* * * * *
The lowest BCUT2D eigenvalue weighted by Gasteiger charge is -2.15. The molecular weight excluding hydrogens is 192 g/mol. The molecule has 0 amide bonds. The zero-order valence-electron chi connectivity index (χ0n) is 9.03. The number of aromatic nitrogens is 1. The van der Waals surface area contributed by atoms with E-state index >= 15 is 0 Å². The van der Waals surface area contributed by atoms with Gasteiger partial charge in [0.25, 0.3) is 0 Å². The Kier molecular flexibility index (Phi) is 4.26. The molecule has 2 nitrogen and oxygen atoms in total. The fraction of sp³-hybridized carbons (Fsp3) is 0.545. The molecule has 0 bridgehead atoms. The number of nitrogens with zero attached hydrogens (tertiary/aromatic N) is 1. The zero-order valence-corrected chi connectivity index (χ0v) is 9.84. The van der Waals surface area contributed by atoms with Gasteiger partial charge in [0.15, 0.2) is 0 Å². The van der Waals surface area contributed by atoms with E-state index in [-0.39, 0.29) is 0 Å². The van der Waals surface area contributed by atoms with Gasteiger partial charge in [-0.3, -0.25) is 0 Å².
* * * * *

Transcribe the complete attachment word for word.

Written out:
The lowest BCUT2D eigenvalue weighted by Gasteiger charge is -2.15. The molecular weight excluding hydrogens is 192 g/mol. The molecule has 0 amide bonds. The zero-order valence-electron chi connectivity index (χ0n) is 9.03. The number of aromatic nitrogens is 1. The van der Waals surface area contributed by atoms with E-state index >= 15 is 0 Å². The van der Waals surface area contributed by atoms with Gasteiger partial charge in [0.25, 0.3) is 0 Å². The Kier molecular flexibility index (Phi) is 4.26. The molecule has 2 nitrogen and oxygen atoms in total. The fraction of sp³-hybridized carbons (Fsp3) is 0.545. The molecule has 0 bridgehead atoms. The number of nitrogens with zero attached hydrogens (tertiary/aromatic N) is 1. The zero-order valence-corrected chi connectivity index (χ0v) is 9.84. The van der Waals surface area contributed by atoms with Gasteiger partial charge in [0.15, 0.2) is 0 Å². The van der Waals surface area contributed by atoms with E-state index in [-0.39, 0.29) is 0 Å². The van der Waals surface area contributed by atoms with Gasteiger partial charge in [-0.3, -0.25) is 0 Å².